LG E900 Optimus 7 review: Lucky seven
Marketplace lets you try before you buy
The Marketplace has gotten a few tweaks since we last saw it. It’s organized into four main sections – applications, games, music and the LG apps store. A fifth section called Updates shows up when one of your installed apps has received an update – there's an Update all button, which will save you the hassle of updating each app individually.
The Application section starts with a featured app, then it’s on to the categories (including all and free), followed by the top apps, a list of new ones and a longer list of featured apps.
The Games section is divided into Xbox Live, Top, New, Free and finally, Categories which has the games sorted into genres.
The Music section is actually the Zune Marketplace. Its structure is similar to the Application section. First, a featured artist of the week, three more featured artists, then a list of new releases, top albums and genres.
Genres themselves are separated into sections too – new releases and top artists/albums/songs/playlists. For each song, you get a 30 second preview (same as iTunes). If you have a Zune pass, you can stream the entire song, just like you would on a Zune player (it’s 15 US dollars a month).
Search is available for the Marketplace but right now it pulls together search results from all sections – so, songs get mixed in with the apps and games. This is a little annoying since you don’t need song results while searching for an app and vice versa. But still, it’s not a major problem.
The number of apps is growing fast (it passed the 1000 apps in three weeks) and some key apps are already available – like the official Twitter app for example. The option to install a trial version for a game or app has been added and it’s very convenient – how much you get to play depends on the individual developer.
Anyway, each app will be listed with a short description, a rating and user reviews, and a few screenshots. If the app can use something that can potentially breach your privacy (e.g. location information) the Marketplace will let you know.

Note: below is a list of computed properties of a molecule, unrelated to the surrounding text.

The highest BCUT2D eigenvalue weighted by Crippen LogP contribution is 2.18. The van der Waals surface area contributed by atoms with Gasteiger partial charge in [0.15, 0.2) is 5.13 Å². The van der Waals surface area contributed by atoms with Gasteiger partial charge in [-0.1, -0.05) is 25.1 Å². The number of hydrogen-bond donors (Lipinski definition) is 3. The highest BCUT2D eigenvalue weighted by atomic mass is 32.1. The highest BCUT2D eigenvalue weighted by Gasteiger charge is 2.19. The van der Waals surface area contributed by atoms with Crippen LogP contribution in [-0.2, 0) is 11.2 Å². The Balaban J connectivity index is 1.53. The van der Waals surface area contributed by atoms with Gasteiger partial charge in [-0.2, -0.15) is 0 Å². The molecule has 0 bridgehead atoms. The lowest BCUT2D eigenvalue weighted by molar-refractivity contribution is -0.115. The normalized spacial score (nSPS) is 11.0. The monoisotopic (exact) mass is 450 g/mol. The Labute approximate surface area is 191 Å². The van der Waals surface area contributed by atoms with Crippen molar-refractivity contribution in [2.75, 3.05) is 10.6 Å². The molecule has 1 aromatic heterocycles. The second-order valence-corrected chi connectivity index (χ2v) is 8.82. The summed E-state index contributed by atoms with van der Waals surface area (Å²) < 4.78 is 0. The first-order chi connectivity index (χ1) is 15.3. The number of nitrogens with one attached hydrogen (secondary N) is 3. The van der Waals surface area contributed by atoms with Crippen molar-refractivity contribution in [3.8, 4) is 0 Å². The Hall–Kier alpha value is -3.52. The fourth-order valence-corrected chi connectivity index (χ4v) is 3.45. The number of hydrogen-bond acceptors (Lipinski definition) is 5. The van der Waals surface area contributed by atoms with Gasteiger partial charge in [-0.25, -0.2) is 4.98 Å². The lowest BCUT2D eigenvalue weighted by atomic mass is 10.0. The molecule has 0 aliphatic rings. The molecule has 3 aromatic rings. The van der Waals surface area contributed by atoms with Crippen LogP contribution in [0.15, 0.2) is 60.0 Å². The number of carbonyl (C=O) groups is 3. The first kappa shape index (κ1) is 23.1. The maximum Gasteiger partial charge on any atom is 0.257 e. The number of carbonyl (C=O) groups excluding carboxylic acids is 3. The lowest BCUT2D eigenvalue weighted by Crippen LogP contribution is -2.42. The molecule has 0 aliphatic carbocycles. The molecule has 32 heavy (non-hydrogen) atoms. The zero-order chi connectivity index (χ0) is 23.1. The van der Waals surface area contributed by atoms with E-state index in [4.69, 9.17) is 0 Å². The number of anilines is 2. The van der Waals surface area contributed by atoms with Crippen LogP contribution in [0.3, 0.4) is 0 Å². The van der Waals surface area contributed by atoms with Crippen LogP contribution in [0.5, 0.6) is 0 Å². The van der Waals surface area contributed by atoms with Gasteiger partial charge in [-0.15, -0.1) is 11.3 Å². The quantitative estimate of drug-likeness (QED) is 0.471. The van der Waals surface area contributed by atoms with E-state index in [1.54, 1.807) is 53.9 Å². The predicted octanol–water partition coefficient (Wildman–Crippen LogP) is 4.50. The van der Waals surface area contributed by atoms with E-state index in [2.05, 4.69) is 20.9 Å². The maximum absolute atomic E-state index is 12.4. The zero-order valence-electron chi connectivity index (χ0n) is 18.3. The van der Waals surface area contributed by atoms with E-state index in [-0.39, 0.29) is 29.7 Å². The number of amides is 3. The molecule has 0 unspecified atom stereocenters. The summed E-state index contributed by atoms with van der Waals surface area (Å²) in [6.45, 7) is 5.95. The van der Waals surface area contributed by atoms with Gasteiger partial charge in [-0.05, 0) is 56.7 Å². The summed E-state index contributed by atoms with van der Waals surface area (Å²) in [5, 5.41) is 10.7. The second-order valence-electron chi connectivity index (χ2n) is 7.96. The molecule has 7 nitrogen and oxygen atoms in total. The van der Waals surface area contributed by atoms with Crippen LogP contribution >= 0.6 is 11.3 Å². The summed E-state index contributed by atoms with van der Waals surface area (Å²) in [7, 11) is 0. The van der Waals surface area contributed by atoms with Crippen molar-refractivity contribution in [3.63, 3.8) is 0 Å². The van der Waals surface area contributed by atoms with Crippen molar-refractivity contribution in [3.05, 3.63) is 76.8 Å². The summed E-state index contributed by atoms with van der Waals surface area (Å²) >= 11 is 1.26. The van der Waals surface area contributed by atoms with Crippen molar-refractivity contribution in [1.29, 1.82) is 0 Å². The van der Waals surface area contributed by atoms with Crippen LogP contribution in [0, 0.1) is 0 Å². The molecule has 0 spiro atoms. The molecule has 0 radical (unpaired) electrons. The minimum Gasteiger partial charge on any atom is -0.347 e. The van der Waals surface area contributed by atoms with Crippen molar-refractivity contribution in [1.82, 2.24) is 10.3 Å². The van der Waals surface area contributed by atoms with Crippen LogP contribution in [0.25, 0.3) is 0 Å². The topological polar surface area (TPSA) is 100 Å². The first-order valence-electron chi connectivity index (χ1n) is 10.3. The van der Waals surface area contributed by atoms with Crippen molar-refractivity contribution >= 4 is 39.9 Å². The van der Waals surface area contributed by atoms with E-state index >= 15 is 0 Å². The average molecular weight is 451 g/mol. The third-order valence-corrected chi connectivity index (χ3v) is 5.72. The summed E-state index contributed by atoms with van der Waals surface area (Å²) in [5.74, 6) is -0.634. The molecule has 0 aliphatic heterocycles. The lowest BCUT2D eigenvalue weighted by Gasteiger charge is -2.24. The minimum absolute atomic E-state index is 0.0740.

It’s not as comprehensive as the Android Market (which lists just about everything the app can use) but on the upside it only warns you about the important things.
Big downloads (anything north of 40MB) need a Wi-Fi connection to work. Alternatively, you can download those jumbo apps using the desktop Zune software.
As for the LG apps store, it currently contains only 6 apps, all of which are free. The plan for now is to populate it with exclusive, free apps. Better still – for 60 days, you’d be able to download 10 apps worth 30 US dollars, with new apps replacing the old after that period runs out (you get to keep what you’ve downloaded though). Apps developed by LG will be available for free – if you buy the Optimus 7, you’ll never experience a shortage of apps (and very rarely have to pay for one).
The interface is the same and each page bears the LG logo, but will show related content from the general Marketplace too, which might show a better alternative outside the LG apps store.
Xbox Live invites your friends over for a game
Xbox Live is at the heart of the Games hub. It carries over many features from the Xbox – from your avatar to your scores and achievements. The Spotlight feature is available too (it shows info on new stuff) and also Requests – which shows you game invites from your friends.
Anyway, the games themselves are housed in the Collection section. Nothing much to see here, the installed games are arranged in a square grid and there’s a Get more games shortcut, which launches the Marketplace.
Not all games support Xbox Live – the ones that do are in the corresponding section in the Marketplace. We didn’t have many games to test, but the beefy hardware requirements ensure that Windows Phone 7 handsets won’t have any problems with complex games.